The Conversation (Francis Ford Coppola, 1974)

23Jun11

Gene Hackman (Harry Caul), John Cazale (Stan), Harrison Ford (Martin Stett). Screenplay by Francis Ford Coppola. Directed by Francis Ford Coppola. Rating: 12. Running time: 112 minutes.

As I watched The Conversation, I was reminded of Blow-Up. Not because the style is similarly distinctive, and at times so self-consciously art-house, though those two traits undoubtedly hold true of both films. The comparison, rather, ends up unavoidable because each film revolves around the obsessive practice of a craft that culminates in the main character getting stuck in the middle of a mystery. The difference is that this constitutes a ‘plot’ for Blow-Up only in a very loose sense. It’s more like the film’s theme around which stunning visuals and sequences can be carved out. And at times, The Conversation likes to focus on looking good too. But Coppola is first and foremost a storyteller, and, true to form, his Palme d’Or winner ends up taking us on an intensely planned journey. This is, rest assured, no Antonioni-driven joyride without any clear end in sight.

What’s so hard to adapt to is the fact that this is a technological crime thriller with brains. This isn’t a genre used to making films qua art, and by saying that I don’t mean to belittle it. The pure entertainment anyone can soak up from Enemy of the State‘s twists, turns and car chases has its worthy place in our lives. But that place is on a Friday night with friends. It’s good while it lasts, and then it’s soon forgotten. Who left that film fascinated by the psychology of Will Smith’s character? Who’s still interested in the details of The Recruit to this day? Ask those questions about The Conversation instead, and they no longer seem so absurd.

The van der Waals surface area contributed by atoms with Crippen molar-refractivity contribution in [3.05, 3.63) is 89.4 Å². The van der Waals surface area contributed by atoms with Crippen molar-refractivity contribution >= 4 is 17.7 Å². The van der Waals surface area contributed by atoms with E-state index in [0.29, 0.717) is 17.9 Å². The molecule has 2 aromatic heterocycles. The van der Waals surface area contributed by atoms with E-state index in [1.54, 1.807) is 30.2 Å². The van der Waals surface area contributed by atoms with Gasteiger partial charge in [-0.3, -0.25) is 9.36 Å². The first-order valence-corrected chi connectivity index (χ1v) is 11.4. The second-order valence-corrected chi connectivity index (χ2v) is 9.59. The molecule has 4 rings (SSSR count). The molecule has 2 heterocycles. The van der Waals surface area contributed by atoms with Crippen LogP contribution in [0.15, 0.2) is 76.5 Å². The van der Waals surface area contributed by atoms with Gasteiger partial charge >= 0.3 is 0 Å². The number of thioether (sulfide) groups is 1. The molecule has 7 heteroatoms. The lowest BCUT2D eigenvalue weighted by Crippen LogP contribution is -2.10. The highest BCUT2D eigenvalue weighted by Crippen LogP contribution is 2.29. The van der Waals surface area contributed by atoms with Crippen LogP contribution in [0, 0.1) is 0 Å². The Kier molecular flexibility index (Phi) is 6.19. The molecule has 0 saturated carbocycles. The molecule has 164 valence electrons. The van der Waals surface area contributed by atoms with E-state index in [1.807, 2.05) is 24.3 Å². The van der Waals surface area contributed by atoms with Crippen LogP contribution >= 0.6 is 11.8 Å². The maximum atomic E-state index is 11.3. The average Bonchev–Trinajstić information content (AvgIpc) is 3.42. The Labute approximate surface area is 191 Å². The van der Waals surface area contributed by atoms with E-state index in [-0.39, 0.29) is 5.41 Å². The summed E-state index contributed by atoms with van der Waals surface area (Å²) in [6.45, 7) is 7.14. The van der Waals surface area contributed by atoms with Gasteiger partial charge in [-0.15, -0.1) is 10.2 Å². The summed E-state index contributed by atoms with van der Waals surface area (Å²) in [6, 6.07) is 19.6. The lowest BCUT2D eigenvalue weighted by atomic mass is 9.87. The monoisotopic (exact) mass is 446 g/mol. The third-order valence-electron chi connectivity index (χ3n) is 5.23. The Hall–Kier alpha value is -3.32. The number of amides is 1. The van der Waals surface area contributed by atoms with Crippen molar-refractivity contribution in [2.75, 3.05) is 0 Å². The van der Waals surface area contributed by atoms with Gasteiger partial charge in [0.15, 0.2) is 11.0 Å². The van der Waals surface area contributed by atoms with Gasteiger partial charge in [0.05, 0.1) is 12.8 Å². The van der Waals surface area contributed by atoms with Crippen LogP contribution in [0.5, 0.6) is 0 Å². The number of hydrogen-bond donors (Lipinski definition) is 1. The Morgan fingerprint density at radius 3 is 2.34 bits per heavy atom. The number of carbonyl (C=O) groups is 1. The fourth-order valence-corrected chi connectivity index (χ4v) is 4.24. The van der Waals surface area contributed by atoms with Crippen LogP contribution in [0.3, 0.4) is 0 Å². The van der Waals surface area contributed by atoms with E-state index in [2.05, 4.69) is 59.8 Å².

With regards to subject-matter, then, The Conversation sits in the same field as all modern crime thrillers, and it’s their primary inspiration. It does not, however, similarly derive its kicks from explosions. You’re going to have to work harder than that to get your reward. It instead works by very slowly building us up to understand someone, so we share his fear and intrigue and stay in the dark alongside him as events unfold. And the end-product will stay with you after the credits roll up. For the twist is neither cheap nor inconceivable. It’s both clever and very late, and it succeeds in recolouring the entire film in a way you can’t help but contemplate, as you also get to grips with the quiet insanity of the film’s main character.

I had never considered the possibility of a film of this sort being made this way, but now that I’ve seen it I want more modern thrillers to take note. Not all of them. There’s always room for the type of fun we get from The Recruit. But nowadays that market is saturated. I want a deeper, tougher and quieter yet more enduring experience, and it seems that on that front, The Conversation is the unrivalled archetype.

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